Kathy Hammett

Kathy Hammett

Senior Director of the Center for Global Engagement Kathy Hammett has represented U.S. higher education in Asia and chaired the 2020 NAFSA: Association of International Educators annual conference.
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What do you like most about your job?

I love working with students to help them engage with the world and to broaden their perspective, but also to help them achieve their academic goals. At the same time, I also love engaging with the faculty to develop opportunities for international engagement for students and themselves. The faculty commitment to student success and to ensuring that students are able to have international experiences is energizing.

What is your favorite Rose memory so far?

I have so many wonderful memories, many of which revolve around student engagement. One that always makes me smile is thinking back on a heartwarming moment when a large group of American students was up at 5 am to say goodbye to our visiting Japanese students at the end of one of our annual University of Aizu Gateway programs. I thanked them to which they responded, "Oh, we just didn't go to bed." Just as heartwarming was a midnight arrival of the same program a couple of years later. The group of RHIT students waiting to welcome our Japanese visitors outnumbered the visiting students.

What are you most proud of from your time at Rose so far?

I’m proud of the work that we have done to increase the visibility of the Center for Global Engagement and the cross-collaboration with faculty and departments that has taken place. International Education is about creating connections and building relationships. Often, the connections don’t even involve me other than putting two individuals together to explore how to create something.

What do you enjoy most about working with international students?

I first started working with international students in the late ‘80s. I’ve worked with students from around the globe and from a myriad of backgrounds. It takes a lot of courage and motivation to travel to another country to study, often not returning home for years. The students’ experiences and stories are important and interesting. I always learn about the world, my culture, and myself. Honestly, my two favorite days of the year are new international student arrival and graduation.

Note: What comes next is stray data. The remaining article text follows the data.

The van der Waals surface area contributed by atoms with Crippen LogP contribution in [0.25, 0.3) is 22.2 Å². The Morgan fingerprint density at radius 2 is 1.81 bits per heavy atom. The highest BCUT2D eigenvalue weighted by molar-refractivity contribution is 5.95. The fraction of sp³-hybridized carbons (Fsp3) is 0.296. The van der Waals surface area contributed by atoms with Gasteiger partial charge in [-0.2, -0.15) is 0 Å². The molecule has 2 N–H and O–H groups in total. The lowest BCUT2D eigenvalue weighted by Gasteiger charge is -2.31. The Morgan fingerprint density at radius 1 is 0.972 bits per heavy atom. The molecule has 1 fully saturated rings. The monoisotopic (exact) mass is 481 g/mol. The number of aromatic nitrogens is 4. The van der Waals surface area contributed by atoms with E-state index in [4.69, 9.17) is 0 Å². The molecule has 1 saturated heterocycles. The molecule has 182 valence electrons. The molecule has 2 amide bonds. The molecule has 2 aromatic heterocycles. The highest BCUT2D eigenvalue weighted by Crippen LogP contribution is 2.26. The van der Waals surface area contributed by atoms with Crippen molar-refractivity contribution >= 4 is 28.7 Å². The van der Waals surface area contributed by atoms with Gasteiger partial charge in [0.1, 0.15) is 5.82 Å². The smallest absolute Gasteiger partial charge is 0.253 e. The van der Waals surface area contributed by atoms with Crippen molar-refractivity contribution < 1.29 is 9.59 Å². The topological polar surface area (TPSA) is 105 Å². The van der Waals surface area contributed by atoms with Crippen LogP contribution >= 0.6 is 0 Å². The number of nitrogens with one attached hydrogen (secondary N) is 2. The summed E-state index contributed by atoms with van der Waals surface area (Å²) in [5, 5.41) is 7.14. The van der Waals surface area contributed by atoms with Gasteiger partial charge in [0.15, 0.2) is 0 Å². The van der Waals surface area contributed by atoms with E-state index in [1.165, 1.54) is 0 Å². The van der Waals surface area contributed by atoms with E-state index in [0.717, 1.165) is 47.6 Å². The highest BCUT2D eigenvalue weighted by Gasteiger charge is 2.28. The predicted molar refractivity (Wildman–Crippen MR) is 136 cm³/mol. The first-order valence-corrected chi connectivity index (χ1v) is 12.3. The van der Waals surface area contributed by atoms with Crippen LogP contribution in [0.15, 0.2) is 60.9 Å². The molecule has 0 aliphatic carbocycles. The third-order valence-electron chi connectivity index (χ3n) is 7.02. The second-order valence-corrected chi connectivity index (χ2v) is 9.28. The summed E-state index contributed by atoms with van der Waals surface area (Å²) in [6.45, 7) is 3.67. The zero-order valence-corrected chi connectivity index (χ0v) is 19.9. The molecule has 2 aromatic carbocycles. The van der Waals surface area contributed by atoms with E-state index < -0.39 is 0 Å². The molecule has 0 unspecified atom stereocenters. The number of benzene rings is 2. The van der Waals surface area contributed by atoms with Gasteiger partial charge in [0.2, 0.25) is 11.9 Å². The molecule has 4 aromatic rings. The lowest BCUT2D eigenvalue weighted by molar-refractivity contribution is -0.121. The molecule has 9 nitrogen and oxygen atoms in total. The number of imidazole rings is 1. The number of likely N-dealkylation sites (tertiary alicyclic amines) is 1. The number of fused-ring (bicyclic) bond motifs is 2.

What do you enjoy most about working with study abroad students?

It is so fun when students return from their studies and travels and come in to tell me about what they did and learned. Study abroad can truly be transformational and it is rewarding to see the impact that it can have. I try to avoid the dreaded, “So, how was it?” question. The answer is always too complex to summarize quickly.

How do you like to spend your free time?

I love to travel, which I do for my job as well as for fun. So far, I’ve been to 49 countries. When I do travel internationally, I try to make good use of every moment and especially love early morning and evening walks. You can see and experience so many things as the world awakens. In Vietnam, for example, my early morning walks have resulted in a vigorous game of badminton with locals--nets are stretched across the sidewalks early in the day--and I was horrible, and ballroom dancing in a park.

A couple of years ago, I set a goal of visiting at least one museum a week. I visited 67 museums that year and didn’t miss a week.


  
    

Ella Ingram

Ella Ingram

Ella Ingram supports faculty development as associate dean for professional development and director of the institute’s Center for the Practice and Scholarship of Education. As a biology professor, she has advised award-winning student project teams and collaborated with undergraduate researchers.
Rebecca Bercich

Rebecca Bercich

Rebecca Bercich is an associate professor of mechanical engineering whose areas of expertise and research are in assistive medical devices, mechatronic systems, and plastic recycling technology for closed-loop economies. Bercich has earned teaching awards throughout her graduate studies and served as a guest speaker at Women in Engineering programs that encouraged high school students to explore STEM careers.

Collage of SWE Video Clips

SWE Video Series

The pandemic hasn’t kept Rose-Hulman’s Society of Women Engineers student chapter members from reaching out through other creative ways to introduce girls to STEM fields, especially those with academic programs on campus. The students’ YouTube video series have been a big hit, maybe even Oscar worthy!

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